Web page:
An Ohio school district has agreed to keep a portrait of Jesus Christ off school property and pay a $95,000 fine in the face of legal pressure from the American Civil Liberties Union.
The Jackson City School District, located in Jackson, reached a deal on Friday after the ACLU, along with the Wisconsin-based Freedom from Religion Foundation, sued the district in February, citing “unconstitutional” actions and charging that students and visitors to the school “will continue to suffer permanent, severe and irreparable harm and injury,” according to the lawsuit.
The picture had been hanging in Jackson’s high school since 1947 as part of a “Hall of Honor” display meant to highlight famous historical figures.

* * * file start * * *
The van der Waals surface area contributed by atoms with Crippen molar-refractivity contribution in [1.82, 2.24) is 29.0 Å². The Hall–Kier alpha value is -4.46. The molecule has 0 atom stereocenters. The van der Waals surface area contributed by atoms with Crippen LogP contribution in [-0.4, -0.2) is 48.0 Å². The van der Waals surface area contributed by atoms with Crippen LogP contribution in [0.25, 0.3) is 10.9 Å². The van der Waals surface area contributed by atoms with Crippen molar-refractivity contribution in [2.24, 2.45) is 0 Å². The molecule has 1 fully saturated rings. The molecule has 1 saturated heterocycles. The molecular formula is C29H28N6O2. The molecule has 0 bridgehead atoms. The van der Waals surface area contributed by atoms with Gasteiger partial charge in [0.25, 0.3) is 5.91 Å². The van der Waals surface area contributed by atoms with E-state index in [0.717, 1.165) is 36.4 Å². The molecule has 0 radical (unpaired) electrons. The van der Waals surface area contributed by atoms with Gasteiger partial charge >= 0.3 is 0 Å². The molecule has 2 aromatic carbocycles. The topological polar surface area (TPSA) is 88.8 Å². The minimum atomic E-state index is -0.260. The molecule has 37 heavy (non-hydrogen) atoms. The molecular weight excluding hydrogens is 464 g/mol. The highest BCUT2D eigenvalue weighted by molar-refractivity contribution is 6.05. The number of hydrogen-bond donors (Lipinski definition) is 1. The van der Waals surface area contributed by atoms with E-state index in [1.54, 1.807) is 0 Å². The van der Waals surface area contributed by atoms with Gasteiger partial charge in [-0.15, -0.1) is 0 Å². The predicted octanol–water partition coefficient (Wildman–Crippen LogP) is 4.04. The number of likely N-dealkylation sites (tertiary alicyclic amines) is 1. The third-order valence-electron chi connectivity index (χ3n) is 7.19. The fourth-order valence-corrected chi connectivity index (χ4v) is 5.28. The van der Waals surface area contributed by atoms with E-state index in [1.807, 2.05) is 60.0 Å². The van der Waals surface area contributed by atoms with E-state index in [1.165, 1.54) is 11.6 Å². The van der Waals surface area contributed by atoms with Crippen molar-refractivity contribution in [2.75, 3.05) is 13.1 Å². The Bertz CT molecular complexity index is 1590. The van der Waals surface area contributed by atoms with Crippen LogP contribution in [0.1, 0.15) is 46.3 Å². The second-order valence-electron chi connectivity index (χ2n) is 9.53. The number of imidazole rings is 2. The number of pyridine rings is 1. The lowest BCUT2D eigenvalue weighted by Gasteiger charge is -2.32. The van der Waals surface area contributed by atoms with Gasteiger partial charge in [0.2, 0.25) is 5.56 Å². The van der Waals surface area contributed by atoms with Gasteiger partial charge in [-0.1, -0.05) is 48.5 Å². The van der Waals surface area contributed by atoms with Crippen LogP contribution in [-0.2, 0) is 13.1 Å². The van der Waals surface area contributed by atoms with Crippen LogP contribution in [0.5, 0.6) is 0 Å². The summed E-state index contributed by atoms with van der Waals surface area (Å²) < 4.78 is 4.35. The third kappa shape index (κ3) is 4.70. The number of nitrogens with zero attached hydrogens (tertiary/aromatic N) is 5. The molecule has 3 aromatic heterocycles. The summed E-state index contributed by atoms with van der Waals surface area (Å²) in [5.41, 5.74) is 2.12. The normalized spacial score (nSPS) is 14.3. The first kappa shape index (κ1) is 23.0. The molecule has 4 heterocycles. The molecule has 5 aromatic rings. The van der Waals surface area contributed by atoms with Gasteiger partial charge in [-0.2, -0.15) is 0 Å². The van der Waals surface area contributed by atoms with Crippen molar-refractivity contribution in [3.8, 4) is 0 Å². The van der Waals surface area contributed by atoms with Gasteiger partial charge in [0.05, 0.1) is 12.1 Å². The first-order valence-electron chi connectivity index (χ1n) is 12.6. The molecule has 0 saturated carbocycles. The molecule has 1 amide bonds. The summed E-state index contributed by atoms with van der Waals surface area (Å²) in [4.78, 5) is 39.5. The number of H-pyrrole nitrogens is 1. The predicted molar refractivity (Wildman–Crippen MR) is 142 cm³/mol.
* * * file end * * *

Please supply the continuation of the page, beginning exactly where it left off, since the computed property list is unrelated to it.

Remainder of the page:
“The case could have ended before it began if the school had simply acknowledged that it is not the government’s place to endorse one specific religion in a public school that children are legally required to attend,” said James Hardiman, the legal director for Ohio’s ACLU chapter.
The case, in which the district was being represented by the Texas-based Liberty Institute, was brought before the U.S. District Court of the Southern District of Ohio, though the school eventually agreed to the settlement rather than spend taxpayer dollars on fighting the lawsuit, said Phil Howard, the district’s superintendent.
The portrait was removed by April, and both parties announced in July that they had reached a tentative agreement pending a final settlement.
Under the terms of the settlement, the district will pay the money to the ACLU and Freedom From Religion Foundation for damages and legal fees.